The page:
I wanted to be a fashion designer. That’s what I told myself in my head. ‘I love fashion. I’m a designer.’ I didn’t know a stylist was a job back then. I didn’t understand an editorial in a magazine. I just knew there were pictures. A woman that [knew] my mom, her neighbor was a stylist and he was friends with Patti Wilson back then. I was 16 and [my mom] drove me from Jersey to Pier 59 Studios, dropped me off, and I remember it was a Vogue Italia shoot. Seeing that and being wowed, I was interested in it, and that summer I started assisting.
Throughout this time, I was still wanting to be a designer. I went to The Art Institute for fashion design and realized I am not interested in sewing – the math aspect of it I was horrible at. What clicked in my head was when I would open up a magazine, I would look at the bags and shoes and love putting things together and because I had been assisting since 16 years old, I [realized] that’s what I should do. So I transferred to FIT to the advertising and marketing program. From there, I started doing a string of internships and once I graduated, I started assisting all the people that I had met in the Conde Nast International office. Then I moved to Paris, where I continued to freelance and about six months later I moved back to NY and worked for Beat Bolliger after he asked if I would work for him as his first assistant. My whole life changed within that year, so much of it dictated the rest of my career path. I was traveling every month, to all these countries I had never been to before. It was incredible. After about 3 years with Beat, I went on to work for Joe McKenna for several years – finishing my time assisting.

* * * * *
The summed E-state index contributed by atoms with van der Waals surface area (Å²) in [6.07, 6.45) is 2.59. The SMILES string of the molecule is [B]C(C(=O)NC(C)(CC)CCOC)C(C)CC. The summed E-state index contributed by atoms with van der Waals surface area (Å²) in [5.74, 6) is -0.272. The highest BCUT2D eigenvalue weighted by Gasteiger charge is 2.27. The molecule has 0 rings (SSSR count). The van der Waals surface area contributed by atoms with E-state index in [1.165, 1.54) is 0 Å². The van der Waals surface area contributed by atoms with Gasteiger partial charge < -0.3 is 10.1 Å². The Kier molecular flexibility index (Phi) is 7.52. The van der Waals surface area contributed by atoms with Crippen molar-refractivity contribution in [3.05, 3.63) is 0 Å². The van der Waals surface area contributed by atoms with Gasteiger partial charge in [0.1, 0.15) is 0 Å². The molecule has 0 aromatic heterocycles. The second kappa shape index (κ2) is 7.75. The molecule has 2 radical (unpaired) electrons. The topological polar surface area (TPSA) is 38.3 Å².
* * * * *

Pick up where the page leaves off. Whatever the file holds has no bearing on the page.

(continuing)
Have there been any surprising or eye-opening parts of being a stylist?
The one thing is the business aspect of it all. When you think of a stylist, perhaps people don’t think of being a business person, but I mean, I do run an actual business. You have assistants to pay, supplies to buy, expenses. When you’re working on a shoot and you have a massive budget to look after, that’s a huge part of it. I will say, having assisted, it wasn’t something that was so much a shock as it is a huge part of what you do outside of creating an image. The backstory of that is that there is a business that is being run simultaneously.